New to the neighborhood? Don’t be a stranger! Here are quick and simple ways to get settled into your new town.
You’ve over the hurdle—you’ve moved from the city to suburbia. But now the next step in your journey…getting the lay of the land and actually adjusting to life in suburbia. Alison Sherwin, a newly-minted Westchester mom, gives her tips, tricks and must-tries for getting settled in suburbia fast.
So you’ve found a town and a house, signed the mortgage with a shaky hand, and started emptying the boxes the movers deposited. After realizing that the boxes won’t unpack themselves (ugh!), what next? How do you start acclimating to your new community? I’ve been exactly where you are…
Go to your local farmer’s market. It seems like every town has one these days—find yours and go. Every week. You’ll start to see the same people there and feel as though you belong, too. Stock up on fruits and veggies, buy the kids a treat, and sign up for your humanely and locally raised Thanksgiving turkey. My local farmer’s market usually has live music and apple cider donuts—what more do toddlers need?
Become a regular…somewhere. I go to a local coffee shop on Main Street in my town (Irvington, New York) once a week.
Pretty quickly they got to know me and my coffee orders. I felt like I belonged in town the first time I walked in and the woman behind the counter saw me and said “large cappuccino with skim milk, right?”
Date nights in town. The quest to find a babysitter in suburbia could be a separate post, so for these purposes let’s assume the existence of grandparents who are thrilled to babysit. Schedule date nights and explore all of the restaurants on your Main Street or other main drag in or around your town. Actually having an opinion about your favorite dishes or cocktails makes you feel like a local. It doesn’t matter what the restaurant is—just go. If you see that the restaurant is packed on a Saturday night with both couples and families, that’s a great sign. And you’ll have something to talk about with your new friends at the farmer’s market.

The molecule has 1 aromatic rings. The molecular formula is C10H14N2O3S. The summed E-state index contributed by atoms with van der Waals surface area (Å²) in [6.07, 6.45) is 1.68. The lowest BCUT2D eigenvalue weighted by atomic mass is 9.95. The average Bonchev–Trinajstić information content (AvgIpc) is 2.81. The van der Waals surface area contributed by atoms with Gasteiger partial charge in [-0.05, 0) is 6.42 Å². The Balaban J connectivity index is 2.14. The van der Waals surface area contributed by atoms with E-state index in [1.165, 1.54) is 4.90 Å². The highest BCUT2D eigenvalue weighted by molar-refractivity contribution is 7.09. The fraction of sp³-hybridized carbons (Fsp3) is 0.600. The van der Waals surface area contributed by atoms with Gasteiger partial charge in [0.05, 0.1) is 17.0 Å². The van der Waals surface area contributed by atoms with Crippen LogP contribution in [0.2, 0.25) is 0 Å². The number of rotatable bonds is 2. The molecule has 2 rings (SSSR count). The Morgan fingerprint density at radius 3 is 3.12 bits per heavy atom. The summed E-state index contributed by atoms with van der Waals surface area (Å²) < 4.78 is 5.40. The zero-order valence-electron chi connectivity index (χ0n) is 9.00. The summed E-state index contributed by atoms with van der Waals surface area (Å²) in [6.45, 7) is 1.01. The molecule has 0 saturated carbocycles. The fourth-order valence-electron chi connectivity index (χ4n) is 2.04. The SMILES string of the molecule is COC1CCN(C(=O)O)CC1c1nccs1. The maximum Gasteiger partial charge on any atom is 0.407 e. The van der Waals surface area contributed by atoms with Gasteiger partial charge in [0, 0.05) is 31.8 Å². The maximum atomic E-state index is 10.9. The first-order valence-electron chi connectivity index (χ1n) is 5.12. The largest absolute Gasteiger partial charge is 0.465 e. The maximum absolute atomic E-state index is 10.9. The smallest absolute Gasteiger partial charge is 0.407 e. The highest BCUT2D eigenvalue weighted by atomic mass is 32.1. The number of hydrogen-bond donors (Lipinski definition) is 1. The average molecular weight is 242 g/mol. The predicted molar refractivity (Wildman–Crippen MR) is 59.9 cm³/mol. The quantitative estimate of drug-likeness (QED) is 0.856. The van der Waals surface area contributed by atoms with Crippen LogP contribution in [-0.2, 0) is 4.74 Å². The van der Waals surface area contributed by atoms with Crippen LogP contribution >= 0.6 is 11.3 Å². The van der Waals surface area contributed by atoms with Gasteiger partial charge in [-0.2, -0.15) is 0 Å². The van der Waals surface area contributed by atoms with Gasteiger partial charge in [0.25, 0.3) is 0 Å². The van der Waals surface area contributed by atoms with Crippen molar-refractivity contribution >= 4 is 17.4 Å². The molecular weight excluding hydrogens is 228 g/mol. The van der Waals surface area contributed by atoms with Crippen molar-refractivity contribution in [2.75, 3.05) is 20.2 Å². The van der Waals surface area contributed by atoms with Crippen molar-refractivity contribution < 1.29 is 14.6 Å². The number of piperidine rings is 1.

Get your library card. One of the first things my family and I did when we moved to suburbia was get our library cards—me, my husband and my then two-year-old, who was given her very own much to her delight! We had to bring a ConEd bill to show proof of residency—look, we live here! In the Westchester Library System, you have to sign up for your cards at the library for which you are zoned, but you can visit and check out materials from any of the branches.
Our local branch has a great children’s room, and all of the libraries have great children’s programs, too—music, story time and book clubs for slightly older kids. The library programs are a great way to get out of the house. Another wonderful thing about the Westchester Library System—much like the New York Public Library system—is that you can request books online and have them delivered to your local branch. Also, unlike the NYPL, I don’t think a ton of people use the system because you can usually get new books fairly quickly—no nine month waiting period for the new J.K. Rowling. Go suburban life!
Actually attend interesting events. While driving, be on the look-out for banners for events in town and the surrounding area. I always see tons of signs for plays, fairs, and other activities geared toward families with small children while driving up and down Route 9 in the River Towns, otherwise known as Broadway. We’ve taken the kids to art fairs, Christmas tree and Menorah lightings, a rubber duck derby and a kids’ gardening event at the O’Hara Nature Center. I just went to a talk by Joan Nathan of the New York Times on the history of Passover foods. None of those events were more than 10 minutes from my house. Find something of interest and go—as a family or individually. Also, take a minute and enjoy the fact that—unlike similar events in the city—the events aren’t insanely crowded and people actually talk to you!
Finally, remind yourself that this process takes time. Adjusting won’t happen overnight. A brand-new town can be an adjustment, especially if you have lived in the same neighborhood in the city for a while and felt like a local there. You will eventually unpack the boxes and stop using folding chairs in the dining room, so take the time in the beginning to leave the house and explore. Even if it’s just for coffee or an apple cider donut.
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